"Everyone focuses on the NCAA tournament," he said. "We wanted to take some of the passion" and develop an effective fund-raising mechanism. Between Sept. 1 and Feb. ‘8, people were invited to "put up teams" in the online MAM competition. Laifer said that even his parents got into the spirit, creating a team called "Grandparents against Malaria."
Other local residents have been involved in MAM as well. Richard Dukas of Teaneck is the captain of Team USA, which had raised more than $10,000 by mid-March, putting the team in first place; and Teaneck student Samantha Hod, together with Allison Bernstein of Englewood, helped organize "Battle of the Crews," a hip-hop charity event to raise money for the project.
Sixteen-year-old Samantha, a student at The Frisch School, is no stranger to this kind of fund-raising. Last year, she helped found the International Fast Day Against Malaria, which this year will be held on May 10.
"There were two [MAM] teams with the Israeli flag in the final 3′," noted Laifer, adding that Israeli expertise in fighting malaria a problem faced by the country during the early ‘0th century is in huge demand throughout the world.
Also engaged in the fight against malaria is the Schlussel family of Englewood Richie, Sara, Adeena, Gabi, and Seth. On March 10, Seth, a sixth-grader at the Moriah School, helped organize a tennis fund-raiser for "Nothing But Nets" at the Racquet Club in Tenafly, which donated the court time. The charity raises money for bed nets, which have proved highly effective in protecting children from malaria-carrying mosquitos. The event, which raised $3,000, featured a performance by the band Burnt Ice (seventh-graders Matthew Parker, Ben Eidman, Zach Dicker, and Judah Levy).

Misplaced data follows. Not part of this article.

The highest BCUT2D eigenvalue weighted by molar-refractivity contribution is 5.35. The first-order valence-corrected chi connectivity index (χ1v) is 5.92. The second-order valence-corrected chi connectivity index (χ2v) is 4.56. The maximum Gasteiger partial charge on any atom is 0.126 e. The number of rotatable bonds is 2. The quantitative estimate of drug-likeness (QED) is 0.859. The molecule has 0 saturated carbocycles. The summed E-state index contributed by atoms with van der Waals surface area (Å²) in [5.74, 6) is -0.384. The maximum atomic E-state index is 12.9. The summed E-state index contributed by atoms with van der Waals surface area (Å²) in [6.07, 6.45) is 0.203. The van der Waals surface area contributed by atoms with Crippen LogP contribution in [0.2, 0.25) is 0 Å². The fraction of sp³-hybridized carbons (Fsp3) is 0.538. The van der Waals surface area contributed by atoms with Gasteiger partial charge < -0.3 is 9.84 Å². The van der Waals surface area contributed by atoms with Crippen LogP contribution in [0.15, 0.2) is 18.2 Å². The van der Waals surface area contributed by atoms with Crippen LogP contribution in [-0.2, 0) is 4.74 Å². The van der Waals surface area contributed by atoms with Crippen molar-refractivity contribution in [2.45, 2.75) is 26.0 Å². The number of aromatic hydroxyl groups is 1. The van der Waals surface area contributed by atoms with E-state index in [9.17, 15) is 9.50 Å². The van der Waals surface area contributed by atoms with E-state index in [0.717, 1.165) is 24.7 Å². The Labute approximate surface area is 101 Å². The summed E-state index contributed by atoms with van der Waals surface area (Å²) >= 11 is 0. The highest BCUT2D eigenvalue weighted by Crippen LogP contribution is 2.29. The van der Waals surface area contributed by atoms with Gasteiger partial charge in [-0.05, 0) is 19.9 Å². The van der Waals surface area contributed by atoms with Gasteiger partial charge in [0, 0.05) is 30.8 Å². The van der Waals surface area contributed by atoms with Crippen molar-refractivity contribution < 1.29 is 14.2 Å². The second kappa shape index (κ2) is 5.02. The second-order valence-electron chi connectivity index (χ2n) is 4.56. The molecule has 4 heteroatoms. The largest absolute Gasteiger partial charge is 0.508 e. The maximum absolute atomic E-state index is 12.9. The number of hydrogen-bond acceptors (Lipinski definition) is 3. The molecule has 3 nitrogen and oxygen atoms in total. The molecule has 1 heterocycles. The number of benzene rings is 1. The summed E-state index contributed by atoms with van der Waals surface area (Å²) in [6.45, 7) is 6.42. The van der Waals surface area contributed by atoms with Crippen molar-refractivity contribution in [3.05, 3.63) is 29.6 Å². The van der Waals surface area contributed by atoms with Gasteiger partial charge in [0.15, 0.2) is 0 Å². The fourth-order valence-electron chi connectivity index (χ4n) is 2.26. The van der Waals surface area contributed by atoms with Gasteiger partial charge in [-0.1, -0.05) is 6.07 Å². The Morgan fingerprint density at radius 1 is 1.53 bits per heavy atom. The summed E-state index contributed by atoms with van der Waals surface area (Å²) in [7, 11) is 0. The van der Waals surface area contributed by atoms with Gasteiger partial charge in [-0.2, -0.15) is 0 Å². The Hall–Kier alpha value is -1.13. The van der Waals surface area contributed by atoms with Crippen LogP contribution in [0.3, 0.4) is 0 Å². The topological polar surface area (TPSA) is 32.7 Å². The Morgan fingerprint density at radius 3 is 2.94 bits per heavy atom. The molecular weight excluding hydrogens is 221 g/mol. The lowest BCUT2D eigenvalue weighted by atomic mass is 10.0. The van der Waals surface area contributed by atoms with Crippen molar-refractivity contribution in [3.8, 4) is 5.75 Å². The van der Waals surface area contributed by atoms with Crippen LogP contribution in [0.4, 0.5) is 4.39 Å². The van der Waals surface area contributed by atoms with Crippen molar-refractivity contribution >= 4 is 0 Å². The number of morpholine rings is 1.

For Laifer, there is a poignant Jewish connection in the work he does to combat malaria. "I was brought up with people with numbers on their arms," he said. "I learned that each life is extremely important." Citing the book "Buried by the Times," which describes the poor media coverage of the Holocaust, he said there is a parallel, "with atrocious reporting on malaria."
"I’m embarrassed that before I started this, I didn’t know much about Africa," he said. "I also couldn’t understand why I couldn’t find the names of the children who have died from the disease," he added, noting that the only names he found were of Americans who died after contracting malaria during a visit. Laifer wants to change that by creating a virtual wall of names, much like the wall of victims’ names at Yad Vashem in Israel.
"The American public doesn’t understand," he said, and this lack of information and connection is devastating. But, he believes, citing Hurricane Katrina, "if people focus on an issue, they’ll contribute their last dollar."
To support a team participating in Madness Against Malaria, visit www.madnessagainstmalaria.com. Information on Nothing But Nets can be found at www.nothingbutnets.net. Details about The International Fast Day Against Malaria are available at www.fastagainstmalaria.com.